241. Anna Van Vorst, born before 22 October 1732 in Schenectady, Schenectady County, NY (baptism); died 15 July 1789 in Fredericksburgh, Addington County, Ontario, CANADA. She was the daughter of Jacobus Van Vorst and Anna Beck. Children of John Kemp and Anna Van Vorst are:
.......... i. Joseph Kemp (1761-1836), married 1787 Catherine Bovee (1768-1842)
.......... ii. Jacobus/James Kemp (1763-1803), married (1) 1790 Phoebe Van Siclen 2(????-1798), married (2) 1799 Jane Anderson
.......... iii. Rachel Kemp (1767-????)
. 120 . iv. John Kemp (1768-1861), married 1795 Mary Dafoe.
.......... v. Nancy Kemp (1770-1836), married 1788 Abraham Loucks (1760-1852)

Advent Calendar - Day 13: Charitable/Volunteer Work

On the 13th Day of Christmas,
My true love gives to the community
Her time, prayers and compassion.

1) Did your family ever volunteer with a charity such as a soup kitchen, homeless or battered women's shelter during the holidays?

These are difficult questions for the Genea-Scrooge...I don't think my parents ever did this in the 1940-1980 time frame. Charity was not on the radar, other than dropping coins in the Salvation Army kettles.

Our church has hosted a homeless shelter for two weeks twice a year, and the shelter is there this week and next. We donate food items to this, but haven't been physically present at the shelter. Linda went down on Saturday to help set up the shelter cots and bedding.

Linda has been part of the Forest Home Women's Auxiliary for many years - Forest Home is a Christian camp in the San Bernardino mountains that our family attended for many years when the kids were kids. The Auxiliary has run a thrift shop in La Mesa for many years until just recently. We donated many clothing and household items over the years, and Linda worked one day a month at the shop.

Randy has essentially sat on his butt and not done anything of charitable value...sad to say.

2) Or perhaps were your ancestors involved with church groups that assisted others during the holiday?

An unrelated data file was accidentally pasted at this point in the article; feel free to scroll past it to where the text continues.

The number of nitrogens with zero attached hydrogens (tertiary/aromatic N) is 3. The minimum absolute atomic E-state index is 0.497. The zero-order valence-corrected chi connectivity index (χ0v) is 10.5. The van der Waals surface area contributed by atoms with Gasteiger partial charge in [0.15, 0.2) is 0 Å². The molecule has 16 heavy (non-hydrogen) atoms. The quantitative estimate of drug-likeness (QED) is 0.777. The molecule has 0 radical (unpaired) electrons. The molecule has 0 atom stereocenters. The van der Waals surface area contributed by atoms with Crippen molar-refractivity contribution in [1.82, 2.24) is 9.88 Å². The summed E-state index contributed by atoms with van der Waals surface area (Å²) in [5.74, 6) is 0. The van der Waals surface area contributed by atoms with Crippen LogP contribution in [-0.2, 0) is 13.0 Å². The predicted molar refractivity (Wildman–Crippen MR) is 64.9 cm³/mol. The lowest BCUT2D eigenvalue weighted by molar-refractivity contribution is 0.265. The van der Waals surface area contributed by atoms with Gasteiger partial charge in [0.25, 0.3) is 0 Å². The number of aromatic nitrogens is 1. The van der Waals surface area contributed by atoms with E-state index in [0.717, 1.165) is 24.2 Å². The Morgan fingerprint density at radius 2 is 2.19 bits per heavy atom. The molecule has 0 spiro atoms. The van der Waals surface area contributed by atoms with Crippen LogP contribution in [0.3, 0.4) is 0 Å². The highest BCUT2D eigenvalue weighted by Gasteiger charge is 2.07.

Once again, I have no idea about this about the ancestors.

3) Were you able to make the holidays special for someone less fortunate? (This question was from two years ago).

The people that I can think of are Linda's great-aunts and second cousins who lived alone in San Francisco during the 1970s and early 1980s. We would go pick them up and bring them to Linda's parents house for Christmas dinner and gift exchange.

Over the years, we have occasionally invited some of the elderly church members with no local family to Christmas dinner with us, and they really appreciate the invitation and invariably are enthusiastic, friendly and fun. Linda is a Deacon at church this year, and the Deacons usually "adopt" one or more church families, or friends of church families, who won't have Christmas gifts for their children or need help with meals. She is one of two persons who go with the pastor to serve communion to the shut-in church members.

Needless to say, I almost didn't respond to this prompt, but what the heck - my readers need to know that I'm a Genea-Scrooge sometimes, at least when it concerns the community. Maybe it's genetic, or a learned behavior?

This post will be part of the "Advent Calendar of Christmas Memories" carnival - organized by Thomas MacEntee at the Geneabloggers blog. Please go to Thomas' blog and read the submissions for each day.